Leave an unglued area in the center

Leave an unglued area in the center

Denatured alcohol to clean up the pencil lines

Denatured alcohol to clean up the pencil lines

Since I still had some pencil lines on the surface, I cleaned them off with denatured alcohol, then pressed the wood and leather together with a large pile of wood.

Apply a bit of weight while the glue dries

Apply a bit of weight while the glue dries

Drilling out the string guide

Drilling out the string guide

While the glue was setting up, I grabbed a chunk of scrap and drilled a couple of holes for the strings, then cut it out.

Cut out on the scroll saw

Cut out on the scroll saw

I rounded the edges on one side, on the spindle sander (not the safest choice for the finger tips…).

Carefully sand and shape

Carefully sand and shape

Backing the guide with another piece of wood, I placed my block plane in a vice and ran the guide back and forth across the blade a few times to flatten the back.

Flattening with a block plane

Flattening with a block plane

Trim the leather to the edges

Trim the leather to the edges

A couple of hours later, I off-loaded the large pile of wood and freed up the tie. I trimmed the leather along the edges of the tie, with a utility knife, then marked the location of the string guide, with a pencil.

Mark the string guide

Mark the string guide

My knife kept wanting to cut more than I wanted, so I switched to a sharp chisel to cut out the pocket, in the leather, for the string guide.

Remove the leather

Remove the leather

Wood glue to attach block

Wood glue to attach block

A drop of wood glue and a clamp, and the guide was set.

Clamp it up

Clamp it up

Sand down the face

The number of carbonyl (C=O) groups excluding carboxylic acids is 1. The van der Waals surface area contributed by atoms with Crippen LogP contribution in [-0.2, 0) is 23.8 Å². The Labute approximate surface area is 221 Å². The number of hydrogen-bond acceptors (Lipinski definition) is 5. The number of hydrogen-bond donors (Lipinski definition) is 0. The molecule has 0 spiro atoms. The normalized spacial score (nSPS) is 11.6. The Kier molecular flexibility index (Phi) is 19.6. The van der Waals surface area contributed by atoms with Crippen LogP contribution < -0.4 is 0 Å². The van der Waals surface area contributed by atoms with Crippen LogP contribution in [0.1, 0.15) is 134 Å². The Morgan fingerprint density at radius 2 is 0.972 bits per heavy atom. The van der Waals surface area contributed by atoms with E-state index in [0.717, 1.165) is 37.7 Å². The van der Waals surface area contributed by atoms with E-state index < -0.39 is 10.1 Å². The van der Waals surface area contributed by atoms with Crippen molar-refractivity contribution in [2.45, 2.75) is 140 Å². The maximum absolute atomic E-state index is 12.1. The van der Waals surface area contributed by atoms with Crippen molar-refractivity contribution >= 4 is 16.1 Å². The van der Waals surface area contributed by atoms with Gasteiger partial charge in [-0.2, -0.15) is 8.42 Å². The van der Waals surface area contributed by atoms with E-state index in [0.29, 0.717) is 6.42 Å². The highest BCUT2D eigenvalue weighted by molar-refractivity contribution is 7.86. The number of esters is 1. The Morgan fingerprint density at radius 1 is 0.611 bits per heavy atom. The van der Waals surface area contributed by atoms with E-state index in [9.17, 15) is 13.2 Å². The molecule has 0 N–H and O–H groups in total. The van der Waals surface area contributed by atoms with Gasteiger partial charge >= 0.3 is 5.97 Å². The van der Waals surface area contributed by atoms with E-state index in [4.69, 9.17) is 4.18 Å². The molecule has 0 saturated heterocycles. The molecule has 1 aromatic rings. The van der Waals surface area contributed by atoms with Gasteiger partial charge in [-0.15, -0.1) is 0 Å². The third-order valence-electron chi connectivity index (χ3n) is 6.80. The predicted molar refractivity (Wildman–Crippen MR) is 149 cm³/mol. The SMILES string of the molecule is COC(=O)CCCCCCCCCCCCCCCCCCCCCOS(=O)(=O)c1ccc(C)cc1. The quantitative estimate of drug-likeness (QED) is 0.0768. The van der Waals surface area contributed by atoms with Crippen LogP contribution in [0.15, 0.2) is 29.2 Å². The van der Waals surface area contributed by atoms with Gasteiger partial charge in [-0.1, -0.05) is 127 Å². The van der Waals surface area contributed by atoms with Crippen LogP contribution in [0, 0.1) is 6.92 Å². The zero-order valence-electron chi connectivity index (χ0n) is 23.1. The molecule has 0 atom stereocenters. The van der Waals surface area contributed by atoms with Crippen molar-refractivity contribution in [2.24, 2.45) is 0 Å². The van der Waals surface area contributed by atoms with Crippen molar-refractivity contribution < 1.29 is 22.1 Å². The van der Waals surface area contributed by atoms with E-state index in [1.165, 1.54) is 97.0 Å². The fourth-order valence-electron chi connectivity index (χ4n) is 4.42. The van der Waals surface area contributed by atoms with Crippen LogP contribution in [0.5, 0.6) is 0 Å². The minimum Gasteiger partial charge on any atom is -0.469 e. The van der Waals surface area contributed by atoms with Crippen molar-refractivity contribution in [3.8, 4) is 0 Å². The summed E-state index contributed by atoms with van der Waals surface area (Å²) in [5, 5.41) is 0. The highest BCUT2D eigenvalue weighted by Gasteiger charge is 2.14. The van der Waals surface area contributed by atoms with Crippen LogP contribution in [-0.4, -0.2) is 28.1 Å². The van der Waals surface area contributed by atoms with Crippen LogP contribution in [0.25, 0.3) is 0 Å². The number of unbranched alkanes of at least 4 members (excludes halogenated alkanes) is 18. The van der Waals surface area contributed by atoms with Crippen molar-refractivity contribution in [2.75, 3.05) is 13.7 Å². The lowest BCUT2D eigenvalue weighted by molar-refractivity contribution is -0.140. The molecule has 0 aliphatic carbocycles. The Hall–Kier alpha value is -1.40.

Sand down the face

Before finishing, I ran the orbital across the completed tie with 220 grit paper.

Low gloss Tung oil

Low gloss Tung oil

I applied three coats of low-gloss Tung oil, and let it cure over night.

Let it dry and re-apply

Let it dry and re-apply

I used a noose for the adjustable string

I used a noose for the adjustable string

My original thought was to use a bolo tie setup to hold the tie in place, but the tie was a bit heavy for that. There are various spring-loaded options that I have seen on jackets, that can hold the string tight, but I opted for one that I think is most fitting for a tie, a simple noose.

Noose/tie, same thing...

Noose/tie, same thing…

It actually works perfectly in this case. It adjusts easily and well. A tie is basically a noose anyway…

One of the few times you will ever see me in a dress shirt

One of the few times you will ever see me in a dress shirt

To test it out, I broke down and put on a dress shirt. That can count as my one time this year. It actually fit very well and stayed tight.

The flexible leather backing is will also perfectly conform to various shapes of a manly physique as well.

Flexible

Flexible

This was a fun little project and easily finished in a day. The perfect use for that special piece of wood that isn’t big enough for most projects. Again, please let me know if someone makes one. There are several options that could be added to spruce it up a bit, including embedding a tie-tack, or placing polka dots made with a plug cutter, dyed wood laminated in stripes. If I liked to wear ties, those would be a few things that I would try. Send pictures, I would like to post them.

Some Christmas presents

Some Christmas presents

I made a few more for Christmas presents this year. It took about three hours to make one and about four hours to make five, so build them in bulk.

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This entry was posted on November 4, 2014 by in Misc..., plans and tagged , , , , , .